Design Destination: Myanmar with Jamie Bush and Zak ProferaAuthor:Lindsey Shook
Rarely do we get to interview two of the most inspiring creatives in our industry about a shared
experience around the world. Thanks to Jamie Bush, founder of Jamie Bush + Co., and
Zak Profera, founder and creative director of Zak+Fox, we get to see Myanmar,
formerly Burma, through their lens.
What inspired the trip to Myanmar?
PROFERA: I traveled to Cambodia and Laos the year prior and wanted something a bit more challenging for this trip. I loved both countries but really appreciated (and craved) more of the rural aspects in Laos. I was told that Myanmar was even more off the beaten pathless refined and far more rugged overall.
BUSH: Zak and I both are obsessed with the Far East and love adventure travel. It was Zak’s idea and all his doing. I told him I would go if I didn’t have to do anything, so he took care of all the details and I just showed up!
How would you describe the overall essence of the people and the country?
PROFERA: The people were incredibly welcoming. Those in the most rural parts of the country were just as warm as those in the thick of cosmopolitan Yangon. Everyone seemed to feel a tremendous sense of pride in their culture and was happy to share it.
BUSH: The people are a little shy but lovely and gracious. We had a guide named Min Min who was full of life, always happy and smiling. He took us to remote areas where we met and ate with locals and always felt welcome.
The architecture is epic and historic. As students of design and architecture, share something you learned.
PROFERA: Everyone needs to try to see the ancient city of Bagan before it totally collapses or is overrun with tourism. It is slowly crumbling and the occasional earthquake is not helping the preservation efforts. Jamie and I spent our days there on electric bikes and got lost amidst the two-thousand-plus temples and untamed dirt roads. I would also wake up every morning and go for a run through the temples and the villages as the sun was rising. My running shoes are still filthy with Bagan dirt and I refuse to clean them up. It’s a happy reminder!
BUSH: The temples in Myanmar, and in Bagan in particular, are incredibly diverse for their size, scale, and form. Some are simple stupas [mound-like structures containing relics], while others are imposing and highly ornate temples, all built out of simple brick. Originally they were covered in white plaster, which wore away over time. However, the builders created engineering feats and produced highly fluid decora tion using the modest brick as their medium.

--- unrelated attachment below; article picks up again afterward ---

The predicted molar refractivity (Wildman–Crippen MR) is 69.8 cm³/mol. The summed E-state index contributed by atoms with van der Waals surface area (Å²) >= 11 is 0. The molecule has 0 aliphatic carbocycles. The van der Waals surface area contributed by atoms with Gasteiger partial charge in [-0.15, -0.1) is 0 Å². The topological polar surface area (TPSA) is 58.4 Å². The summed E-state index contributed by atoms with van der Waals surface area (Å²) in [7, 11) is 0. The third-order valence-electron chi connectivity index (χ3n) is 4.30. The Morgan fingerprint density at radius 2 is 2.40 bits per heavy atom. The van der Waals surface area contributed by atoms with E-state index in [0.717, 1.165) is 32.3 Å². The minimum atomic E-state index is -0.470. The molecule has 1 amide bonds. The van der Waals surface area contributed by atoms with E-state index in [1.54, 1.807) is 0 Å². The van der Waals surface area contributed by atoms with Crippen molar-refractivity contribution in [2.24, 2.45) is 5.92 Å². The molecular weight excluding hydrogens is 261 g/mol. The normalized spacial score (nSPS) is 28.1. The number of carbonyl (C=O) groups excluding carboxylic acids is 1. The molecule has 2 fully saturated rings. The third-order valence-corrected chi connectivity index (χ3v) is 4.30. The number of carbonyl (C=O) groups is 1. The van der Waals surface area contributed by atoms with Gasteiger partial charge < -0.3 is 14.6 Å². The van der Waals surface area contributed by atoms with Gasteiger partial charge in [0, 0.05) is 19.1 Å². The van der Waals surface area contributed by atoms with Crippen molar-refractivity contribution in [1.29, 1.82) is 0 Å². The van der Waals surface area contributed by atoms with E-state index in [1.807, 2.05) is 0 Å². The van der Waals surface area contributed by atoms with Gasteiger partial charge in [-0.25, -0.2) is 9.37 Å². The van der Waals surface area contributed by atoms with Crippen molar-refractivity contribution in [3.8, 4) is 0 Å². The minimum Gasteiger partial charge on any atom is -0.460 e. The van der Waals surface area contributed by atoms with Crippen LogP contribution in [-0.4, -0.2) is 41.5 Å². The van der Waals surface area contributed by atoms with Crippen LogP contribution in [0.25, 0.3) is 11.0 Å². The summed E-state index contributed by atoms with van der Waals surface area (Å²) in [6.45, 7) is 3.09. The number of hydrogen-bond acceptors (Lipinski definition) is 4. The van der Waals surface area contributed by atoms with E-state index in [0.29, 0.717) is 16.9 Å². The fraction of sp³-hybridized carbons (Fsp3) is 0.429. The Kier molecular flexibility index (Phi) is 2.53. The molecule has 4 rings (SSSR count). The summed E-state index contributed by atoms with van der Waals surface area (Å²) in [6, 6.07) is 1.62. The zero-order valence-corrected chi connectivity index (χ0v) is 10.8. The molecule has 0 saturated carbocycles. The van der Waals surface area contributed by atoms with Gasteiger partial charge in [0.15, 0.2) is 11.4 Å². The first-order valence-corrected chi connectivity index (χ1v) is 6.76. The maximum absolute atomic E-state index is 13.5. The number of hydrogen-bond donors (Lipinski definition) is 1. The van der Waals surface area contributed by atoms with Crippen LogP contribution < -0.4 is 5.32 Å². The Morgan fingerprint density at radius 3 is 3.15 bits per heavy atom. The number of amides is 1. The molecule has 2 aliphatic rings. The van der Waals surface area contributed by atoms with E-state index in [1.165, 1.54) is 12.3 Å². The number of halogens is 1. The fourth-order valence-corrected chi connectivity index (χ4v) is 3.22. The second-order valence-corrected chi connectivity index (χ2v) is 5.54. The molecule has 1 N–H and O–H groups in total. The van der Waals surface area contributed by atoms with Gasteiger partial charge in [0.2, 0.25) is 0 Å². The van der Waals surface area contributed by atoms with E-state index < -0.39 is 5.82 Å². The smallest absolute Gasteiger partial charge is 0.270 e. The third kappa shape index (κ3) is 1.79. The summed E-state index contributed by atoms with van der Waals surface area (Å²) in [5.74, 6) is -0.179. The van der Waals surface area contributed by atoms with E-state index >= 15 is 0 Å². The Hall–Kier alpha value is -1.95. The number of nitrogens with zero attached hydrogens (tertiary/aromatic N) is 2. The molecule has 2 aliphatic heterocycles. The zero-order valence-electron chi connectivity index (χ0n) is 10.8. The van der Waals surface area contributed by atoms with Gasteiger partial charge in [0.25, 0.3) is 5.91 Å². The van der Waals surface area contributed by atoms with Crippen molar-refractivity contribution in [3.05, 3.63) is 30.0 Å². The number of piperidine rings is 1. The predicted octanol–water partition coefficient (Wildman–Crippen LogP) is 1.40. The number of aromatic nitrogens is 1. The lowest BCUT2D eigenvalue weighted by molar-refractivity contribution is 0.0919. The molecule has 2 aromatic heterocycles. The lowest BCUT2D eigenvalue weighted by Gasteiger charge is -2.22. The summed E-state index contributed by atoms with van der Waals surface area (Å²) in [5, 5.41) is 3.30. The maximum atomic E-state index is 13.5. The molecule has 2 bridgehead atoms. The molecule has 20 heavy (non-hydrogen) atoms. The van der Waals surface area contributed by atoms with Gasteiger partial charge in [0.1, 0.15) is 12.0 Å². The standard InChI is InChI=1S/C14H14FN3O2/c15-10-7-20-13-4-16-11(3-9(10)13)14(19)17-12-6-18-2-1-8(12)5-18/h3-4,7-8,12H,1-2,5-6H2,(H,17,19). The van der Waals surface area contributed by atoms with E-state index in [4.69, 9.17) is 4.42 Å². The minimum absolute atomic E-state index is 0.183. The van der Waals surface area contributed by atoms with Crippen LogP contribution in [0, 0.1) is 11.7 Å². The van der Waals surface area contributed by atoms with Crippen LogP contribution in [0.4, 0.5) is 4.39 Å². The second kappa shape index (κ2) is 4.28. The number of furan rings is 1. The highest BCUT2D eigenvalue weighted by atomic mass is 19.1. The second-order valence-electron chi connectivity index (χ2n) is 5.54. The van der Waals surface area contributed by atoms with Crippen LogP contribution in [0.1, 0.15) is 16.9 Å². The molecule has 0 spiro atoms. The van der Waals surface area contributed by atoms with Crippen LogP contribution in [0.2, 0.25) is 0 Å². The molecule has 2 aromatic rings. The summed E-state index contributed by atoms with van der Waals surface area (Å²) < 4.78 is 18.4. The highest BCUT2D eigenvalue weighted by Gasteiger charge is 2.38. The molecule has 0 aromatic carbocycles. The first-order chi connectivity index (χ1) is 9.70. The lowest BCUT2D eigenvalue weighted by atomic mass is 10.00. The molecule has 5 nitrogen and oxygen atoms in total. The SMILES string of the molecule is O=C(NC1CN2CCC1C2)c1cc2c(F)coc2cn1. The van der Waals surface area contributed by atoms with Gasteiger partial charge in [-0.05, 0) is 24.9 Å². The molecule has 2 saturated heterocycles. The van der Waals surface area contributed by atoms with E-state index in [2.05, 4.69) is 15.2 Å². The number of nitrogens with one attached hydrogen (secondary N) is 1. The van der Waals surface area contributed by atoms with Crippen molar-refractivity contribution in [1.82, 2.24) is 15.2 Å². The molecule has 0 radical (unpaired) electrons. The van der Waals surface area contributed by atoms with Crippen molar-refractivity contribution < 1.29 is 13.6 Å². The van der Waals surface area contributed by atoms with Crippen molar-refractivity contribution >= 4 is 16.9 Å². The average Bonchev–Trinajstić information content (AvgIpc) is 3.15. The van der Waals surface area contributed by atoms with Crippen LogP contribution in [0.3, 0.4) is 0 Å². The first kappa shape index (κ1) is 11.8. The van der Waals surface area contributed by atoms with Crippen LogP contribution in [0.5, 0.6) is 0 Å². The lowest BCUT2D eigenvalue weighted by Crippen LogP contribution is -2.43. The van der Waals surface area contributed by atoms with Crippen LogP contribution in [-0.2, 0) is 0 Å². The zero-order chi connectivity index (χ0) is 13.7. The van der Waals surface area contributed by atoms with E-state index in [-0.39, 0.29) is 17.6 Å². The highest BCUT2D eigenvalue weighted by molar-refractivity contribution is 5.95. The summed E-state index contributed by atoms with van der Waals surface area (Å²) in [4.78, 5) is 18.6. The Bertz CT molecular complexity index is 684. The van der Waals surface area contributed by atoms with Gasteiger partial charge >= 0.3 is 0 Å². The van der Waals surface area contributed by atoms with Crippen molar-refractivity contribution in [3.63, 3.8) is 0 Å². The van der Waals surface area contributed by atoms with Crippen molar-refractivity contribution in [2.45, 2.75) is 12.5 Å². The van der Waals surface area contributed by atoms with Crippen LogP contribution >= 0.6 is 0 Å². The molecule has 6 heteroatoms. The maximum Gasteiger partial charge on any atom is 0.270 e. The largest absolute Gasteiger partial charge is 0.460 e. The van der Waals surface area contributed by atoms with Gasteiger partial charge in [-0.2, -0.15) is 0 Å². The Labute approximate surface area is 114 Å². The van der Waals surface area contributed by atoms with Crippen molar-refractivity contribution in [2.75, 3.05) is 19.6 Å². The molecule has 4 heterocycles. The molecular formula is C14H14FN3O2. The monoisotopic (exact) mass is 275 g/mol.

Was there a specific artisan or indigenous craft that captivated you while there?
PROFERA: On Inle Lake, we visited a weaving mill that used silk and lotus fibers, which I had never seen before. The fiber from the plant is extremely delicate and creating the yarn is a laborious process, which is all done by hand. The result, though, yields one of the most exquisite (and expensive) fabrics I’ve ever seen.
BUSH: On Inle Lake they are known not only for their silk production, but also for weaving fine textiles out of lotus silk. A single scarf could take weeks of harvesting the delicate threads to create an unbelievably supple textile, which is quite expensive even in this remote location.
How did this trip influence your design aesthetic or approach?
PROFERA: It was a simple reminder: Slow. It. Down.
BUSH: This trip reinforced my belief in making things out of simple, natural materials that last and age better over time.
What is your standout memory from the trip?
PROFERA: Nothing can compete with a hot air balloon ride at sunrise over Bagan. Sounds gimmicky and easy to roll your eyes at if you are a seasoned traveler, but even the most jaded person will melt at the sight of the golden light rising over the temples.
BUSH: One day Zak and I were riding motorbikes on a dirt road around Bagan and as the day was getting late, the sun was setting and we kept wiping out and getting stuck in the sand. I had a vision of us abandoning the bikes and taking shelter in an ancient temple overnight, hoping not to get bitten by some venomous spider or robbed by local bandits.
Bar: (Jamie) We had a drink before arriving in Myanmar at the Armani Hotel in the Burj Khalifa in Dubai
Market: Nyaung Shwe Market